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Hillary Clinton's old campaign law firm uses China excuse to avoid Carter Page lawsuit

Perkins Coie's claim of "stateless" entity wins at federal appeals court level. Is Supreme Court next?

Updated: August 2, 2021 - 11:10pm

The Facts Inside Our Reporter’s Notebook

The Perkins Coie law firm that helped Hillary Clinton's campaign fund the now-debunked Steele dossier is using a China excuse to avoid being sued for defamation by former Trump adviser Carter Page. And so far, it is working.

"Three Perkins Coie partners are 'stateless' U.S. citizens domiciled in China," the lawyers representing the firm and the Democratic National Committee argued in an appellate brief earlier this year. "That statelessness is imputed to Perkins Coie and forecloses the existence of complete diversity of citizenship in this case."

In a little noticed ruling in late June, the 7th Circuit of the U.S. Court of Appeals in Chicago accepted the Washington D.C.-based firm's claim that it was a "stateless" entity that can't be sued in federal court.

"In response to our concerns regarding subject matter jurisdiction, Perkins Coie submitted affidavits from three individual partners who are U.S. citizens domiciled in China: Yun (Louise) Lu, Scott Palmer, and James M. Zimmerman," the court noted.

"We adhere to this same reasoning and conclude that Perkins Coie (as a named defendant) takes on the stateless status of its individual partners Lu, Palmer, and Zimmerman," it added. "This attribution of statelessness destroys complete diversity and deprived the district court of the power to hear this case.

The appellate judges acknowledged the legal theory of federal court immunity for "stateless" entities was novel and based on laws created before the rise of multinational corporations and it may be ripe for review by the U.S. Supreme Court. 

"We acknowledge that in today's global business environment, where multinational entities exist in every facet of commerce, this result may strike some as impractical," the judges noted. "But keep in mind that when Congress enacted the Judiciary Act of 1789, and in the subsequent decades when the Supreme Court decided many of its significant diversity jurisdiction cases, most of today's business forms did not exist."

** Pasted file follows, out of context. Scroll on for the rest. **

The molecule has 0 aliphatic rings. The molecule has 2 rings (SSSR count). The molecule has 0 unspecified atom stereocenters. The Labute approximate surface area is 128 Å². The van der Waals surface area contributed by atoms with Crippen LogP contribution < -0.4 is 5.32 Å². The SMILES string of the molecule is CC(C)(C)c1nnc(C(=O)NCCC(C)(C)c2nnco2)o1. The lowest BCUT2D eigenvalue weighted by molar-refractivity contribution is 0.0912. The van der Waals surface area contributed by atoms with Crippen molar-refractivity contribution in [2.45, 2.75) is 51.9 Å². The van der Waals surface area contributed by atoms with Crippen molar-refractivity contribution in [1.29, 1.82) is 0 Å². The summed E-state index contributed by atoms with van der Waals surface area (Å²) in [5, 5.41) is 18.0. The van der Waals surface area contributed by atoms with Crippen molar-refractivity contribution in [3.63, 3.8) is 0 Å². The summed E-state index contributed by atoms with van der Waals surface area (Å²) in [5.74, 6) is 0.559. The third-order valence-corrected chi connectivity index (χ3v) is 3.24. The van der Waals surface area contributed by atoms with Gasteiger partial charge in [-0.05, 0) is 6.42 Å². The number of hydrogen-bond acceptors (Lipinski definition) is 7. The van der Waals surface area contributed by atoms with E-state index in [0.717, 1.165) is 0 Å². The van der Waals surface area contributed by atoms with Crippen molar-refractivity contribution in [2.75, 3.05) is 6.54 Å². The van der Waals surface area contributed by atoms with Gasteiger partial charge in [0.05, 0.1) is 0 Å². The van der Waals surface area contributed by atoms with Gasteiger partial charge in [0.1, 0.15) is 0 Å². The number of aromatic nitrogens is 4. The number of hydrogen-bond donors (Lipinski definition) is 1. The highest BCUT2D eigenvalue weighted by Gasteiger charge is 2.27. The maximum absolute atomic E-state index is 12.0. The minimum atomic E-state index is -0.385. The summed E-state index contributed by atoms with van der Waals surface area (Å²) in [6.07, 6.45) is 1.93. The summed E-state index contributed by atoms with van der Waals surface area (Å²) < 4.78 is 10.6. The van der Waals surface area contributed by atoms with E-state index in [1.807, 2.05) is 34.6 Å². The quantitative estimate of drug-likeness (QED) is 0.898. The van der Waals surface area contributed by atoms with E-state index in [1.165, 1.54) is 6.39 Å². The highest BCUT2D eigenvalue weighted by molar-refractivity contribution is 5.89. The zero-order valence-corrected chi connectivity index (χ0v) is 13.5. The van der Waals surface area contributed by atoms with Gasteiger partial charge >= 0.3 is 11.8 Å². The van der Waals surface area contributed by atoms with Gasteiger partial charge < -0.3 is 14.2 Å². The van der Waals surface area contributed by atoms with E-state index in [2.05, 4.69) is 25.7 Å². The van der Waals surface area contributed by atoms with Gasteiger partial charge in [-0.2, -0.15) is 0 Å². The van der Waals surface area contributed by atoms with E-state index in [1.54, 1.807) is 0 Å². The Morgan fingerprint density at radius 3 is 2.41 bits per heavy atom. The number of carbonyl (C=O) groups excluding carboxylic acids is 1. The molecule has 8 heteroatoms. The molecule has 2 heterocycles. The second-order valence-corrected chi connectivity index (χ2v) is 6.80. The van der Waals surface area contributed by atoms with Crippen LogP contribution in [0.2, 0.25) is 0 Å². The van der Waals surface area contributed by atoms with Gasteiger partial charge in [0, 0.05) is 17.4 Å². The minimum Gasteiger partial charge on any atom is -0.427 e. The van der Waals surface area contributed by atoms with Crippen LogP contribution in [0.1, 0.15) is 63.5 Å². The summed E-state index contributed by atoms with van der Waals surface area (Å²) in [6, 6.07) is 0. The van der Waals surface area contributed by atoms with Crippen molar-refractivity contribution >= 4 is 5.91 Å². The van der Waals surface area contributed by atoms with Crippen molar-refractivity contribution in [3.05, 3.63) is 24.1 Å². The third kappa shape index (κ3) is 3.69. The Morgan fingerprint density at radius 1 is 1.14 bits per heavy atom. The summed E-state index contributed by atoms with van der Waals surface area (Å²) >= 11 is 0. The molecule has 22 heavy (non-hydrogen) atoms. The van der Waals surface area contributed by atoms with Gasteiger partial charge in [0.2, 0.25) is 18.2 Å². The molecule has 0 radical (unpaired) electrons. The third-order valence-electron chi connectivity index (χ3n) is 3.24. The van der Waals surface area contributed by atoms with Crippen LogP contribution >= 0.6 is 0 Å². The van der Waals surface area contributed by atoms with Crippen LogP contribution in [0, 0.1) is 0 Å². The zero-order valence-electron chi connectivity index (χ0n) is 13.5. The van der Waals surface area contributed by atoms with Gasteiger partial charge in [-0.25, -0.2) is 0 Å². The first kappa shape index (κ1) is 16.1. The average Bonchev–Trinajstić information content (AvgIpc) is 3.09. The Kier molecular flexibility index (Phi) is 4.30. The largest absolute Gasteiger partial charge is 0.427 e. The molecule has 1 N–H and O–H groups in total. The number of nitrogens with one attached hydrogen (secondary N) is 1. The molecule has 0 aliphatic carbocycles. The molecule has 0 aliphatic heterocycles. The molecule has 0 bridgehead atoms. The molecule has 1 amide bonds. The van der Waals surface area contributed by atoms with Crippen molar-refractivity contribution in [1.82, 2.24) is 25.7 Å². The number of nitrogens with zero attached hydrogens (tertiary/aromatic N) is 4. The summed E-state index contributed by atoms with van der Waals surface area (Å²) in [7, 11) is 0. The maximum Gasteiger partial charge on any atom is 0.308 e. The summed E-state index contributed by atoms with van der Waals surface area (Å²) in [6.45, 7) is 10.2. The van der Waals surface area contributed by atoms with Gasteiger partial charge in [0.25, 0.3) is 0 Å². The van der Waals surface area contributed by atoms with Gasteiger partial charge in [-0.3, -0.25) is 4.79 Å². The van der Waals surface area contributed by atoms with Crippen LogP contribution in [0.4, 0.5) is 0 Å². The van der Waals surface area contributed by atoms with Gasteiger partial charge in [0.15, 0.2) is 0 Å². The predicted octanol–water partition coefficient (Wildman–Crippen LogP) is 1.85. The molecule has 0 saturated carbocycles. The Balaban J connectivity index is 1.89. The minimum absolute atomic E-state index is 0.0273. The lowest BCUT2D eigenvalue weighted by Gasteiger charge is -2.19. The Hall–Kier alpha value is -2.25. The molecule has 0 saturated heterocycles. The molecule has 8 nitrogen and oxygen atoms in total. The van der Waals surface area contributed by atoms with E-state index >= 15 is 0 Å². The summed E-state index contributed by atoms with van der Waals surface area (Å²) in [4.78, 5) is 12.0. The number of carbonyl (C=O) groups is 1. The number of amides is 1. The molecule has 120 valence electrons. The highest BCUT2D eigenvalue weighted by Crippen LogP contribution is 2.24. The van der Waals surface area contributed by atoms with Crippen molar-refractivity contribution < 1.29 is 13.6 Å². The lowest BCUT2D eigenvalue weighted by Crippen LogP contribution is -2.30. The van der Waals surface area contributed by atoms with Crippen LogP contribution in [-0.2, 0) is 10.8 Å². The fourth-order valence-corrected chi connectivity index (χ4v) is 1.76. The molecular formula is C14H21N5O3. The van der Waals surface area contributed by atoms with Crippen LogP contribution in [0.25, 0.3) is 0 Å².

"The Supreme Court has not explicitly answered this question. But the Court has held both that a stateless citizen cannot be sued in diversity (see Newman-Green, 490 U.S. at 828–29) and that the citizenship of a partnership is based on the citizenship of each individual partner," the judges added.

Page told Just the News that he would continue to fight in the courts because he believes the Clinton-funded dossier amounted to improper foreign interference in the U.S. election. Steele is a British citizen and former MI6 operative.

"Reminiscent of the rigorous years of work by leaders on Capitol Hill and DOJ's Inspector General who originally uncovered the wrongdoing behind the Steele Dossier, this has remained a long road toward resolving perhaps the worst election interference and intelligence scandals in U.S. history," Page said.

"I greatly appreciate this latest rigorous analysis by one of the most respected federal appellate courts in America, as they cogently highlighted these serious unresolved questions of law," he added. "I will continue doing everything in my power to eventually achieve justice in this important matter."

Marc Elias, a partner for Perkins Coie, did not immediately respond to an email seeking comment.All three of the firm's partners cited in the brief either moved to China or joined the firm in 2018, long after the Steele dossier at the center of the lawsuit had been created and leaked to the media.

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